NATO chief warns of “real risk” of armed conflict after talks with Russia

NATO said on Wednesday it was ready to discuss arms control and missile deployments with Russia to avoid the risk of war in Europe, but Moscow said the situation was “very dangerous” and the way to follow was unclear.

The rift between Russia’s position and that of the United States and its allies has become sharper than ever after four hours of talks in Brussels, the second attempt this week to defuse a crisis sparked by the Russian troop rally near its border with Ukraine.

Jens Stoltenberg, secretary general of the North Atlantic Treaty Organization, said the alliance was willing to hold arms talks but would not allow Moscow to veto the ambition of the Ukraine to join NATO one day – a fundamental demand on which Russia says it will not give in.

“There is a real risk of a new armed conflict in Europe,” Stoltenberg said at a press conference. “There are significant differences between NATO allies and Russia,” he said. “Our differences will not be easy to bridge.”

Russian Deputy Foreign Minister Alexander Grushko said Moscow was ready to talk about weapons deployment and verification measures, but would not allow its proposals to be handpicked.

WATCH | A US State Department official questions Russia’s security concerns:

US official questions Russia’s security fears over Ukraine

US Under Secretary of State Wendy Sherman said it was difficult to understand Russia’s assertion regarding security fears around Ukraine, given how powerful and well Russia is. armed. 1:39

In a lengthy press conference, Grushko said Russia could not take NATO’s claim to be a defensive alliance that would not threaten it seriously, adding that it would respond symmetrically to any attempt to contain it. or intimidate him.

“If there is a search for vulnerabilities in the Russian defense system, then there will also be a search for vulnerabilities in NATO,” he said.

“It is not our choice, but there will be no other way if we fail to reverse the current very dangerous course of events.”

Risks of ignoring Russian proposals, according to Minister

Grushko later said Moscow would use military means to neutralize security threats if diplomacy proved insufficient.

The Interfax news agency quoted Russian Deputy Defense Minister Alexander Fomin as saying that NATO’s “ignorance” of Russian security proposals created a risk of “incidents and conflicts”.

This week’s talks – which begin with a Russian-American meeting in Geneva on Monday, which will continue in Vienna on Thursday at the Organization for Security and Cooperation in Europe – come at one of the most tense moments in relations East-West since the Cold War.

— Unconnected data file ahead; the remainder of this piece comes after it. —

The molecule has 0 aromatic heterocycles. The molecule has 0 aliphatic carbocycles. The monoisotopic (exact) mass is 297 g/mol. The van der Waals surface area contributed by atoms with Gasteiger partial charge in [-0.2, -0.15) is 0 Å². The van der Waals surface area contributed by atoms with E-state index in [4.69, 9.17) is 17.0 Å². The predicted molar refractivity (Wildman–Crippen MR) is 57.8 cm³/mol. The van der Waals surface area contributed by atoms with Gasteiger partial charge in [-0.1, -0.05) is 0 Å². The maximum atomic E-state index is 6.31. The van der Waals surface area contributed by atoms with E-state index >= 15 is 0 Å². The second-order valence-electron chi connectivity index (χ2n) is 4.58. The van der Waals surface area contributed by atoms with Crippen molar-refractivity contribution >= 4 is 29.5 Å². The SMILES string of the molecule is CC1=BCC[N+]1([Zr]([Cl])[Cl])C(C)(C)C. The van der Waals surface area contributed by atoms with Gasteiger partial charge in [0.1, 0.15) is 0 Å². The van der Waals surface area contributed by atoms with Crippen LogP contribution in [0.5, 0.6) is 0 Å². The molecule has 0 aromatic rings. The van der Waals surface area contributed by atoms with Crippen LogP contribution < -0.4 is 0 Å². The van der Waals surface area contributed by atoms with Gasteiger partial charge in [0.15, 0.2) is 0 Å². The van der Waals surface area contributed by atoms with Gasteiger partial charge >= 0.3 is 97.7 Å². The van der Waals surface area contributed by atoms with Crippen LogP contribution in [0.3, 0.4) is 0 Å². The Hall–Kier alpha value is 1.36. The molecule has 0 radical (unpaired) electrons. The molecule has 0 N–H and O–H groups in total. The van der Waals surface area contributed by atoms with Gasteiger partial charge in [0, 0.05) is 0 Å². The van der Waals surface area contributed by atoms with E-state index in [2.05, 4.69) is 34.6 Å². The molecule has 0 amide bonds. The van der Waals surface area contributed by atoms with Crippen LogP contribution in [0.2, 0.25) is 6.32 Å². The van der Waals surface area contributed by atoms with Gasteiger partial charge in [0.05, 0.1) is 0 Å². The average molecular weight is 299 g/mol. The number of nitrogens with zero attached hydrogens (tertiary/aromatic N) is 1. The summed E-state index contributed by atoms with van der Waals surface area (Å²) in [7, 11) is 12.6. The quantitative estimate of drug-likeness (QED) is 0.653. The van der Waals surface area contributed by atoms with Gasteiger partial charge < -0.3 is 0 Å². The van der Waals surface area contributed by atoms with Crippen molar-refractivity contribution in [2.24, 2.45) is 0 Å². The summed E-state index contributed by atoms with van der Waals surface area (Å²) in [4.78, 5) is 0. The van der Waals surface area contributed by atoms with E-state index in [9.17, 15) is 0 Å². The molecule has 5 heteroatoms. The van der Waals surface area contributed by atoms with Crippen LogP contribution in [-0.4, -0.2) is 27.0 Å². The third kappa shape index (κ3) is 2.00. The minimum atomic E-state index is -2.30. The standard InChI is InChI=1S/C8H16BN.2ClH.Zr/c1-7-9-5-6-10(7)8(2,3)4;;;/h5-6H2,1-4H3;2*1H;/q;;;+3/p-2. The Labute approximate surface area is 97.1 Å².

Russia denies plans to invade Ukraine, but says it needs a series of guarantees for its own security, including stopping any further NATO expansion and withdrawing Alliance forces from Central and Eastern European countries which joined after the Cold War.

US Under Secretary of State Wendy Sherman reiterated that these requests were “unfounded”.

Sherman told reporters that it was difficult to understand why a nuclear-weapon Russia felt threatened by its much smaller neighbor and why it conducted live-fire exercises near its border with Ukraine.

“Is it a question of invasion? Is it a question of intimidation? Is it an attempt to be subversive? I don’t know, but it is not conducive to diplomatic solutions,” he said. she declared.

WATCH | Room for negotiation, but plenty of “red lines” for NATO, a former CBC official told CBC:

Will the threat of sanctions deter Russia from invading Ukraine?

“They can deter Russian bankers, but I’m not sure they are deterring Russian military or President Putin himself,” said Rose Gottemoeller, former NATO deputy secretary general. 5:51

Russia had made no commitment to de-escalation, Sherman said, nor had it said it would not.

Despite the divide between positions, Stoltenberg said it was positive that all 30 NATO allies and Russia had “come together around the same table and engaged on substantive issues.”

Grushko said he did not recall such a clear and frank discussion with NATO. He said progress was possible, but there were some areas where Russia could not back down.

Moscow wanted written responses from NATO on its proposals and to know from the alliance how it would implement them or – if not – why it couldn’t, he said.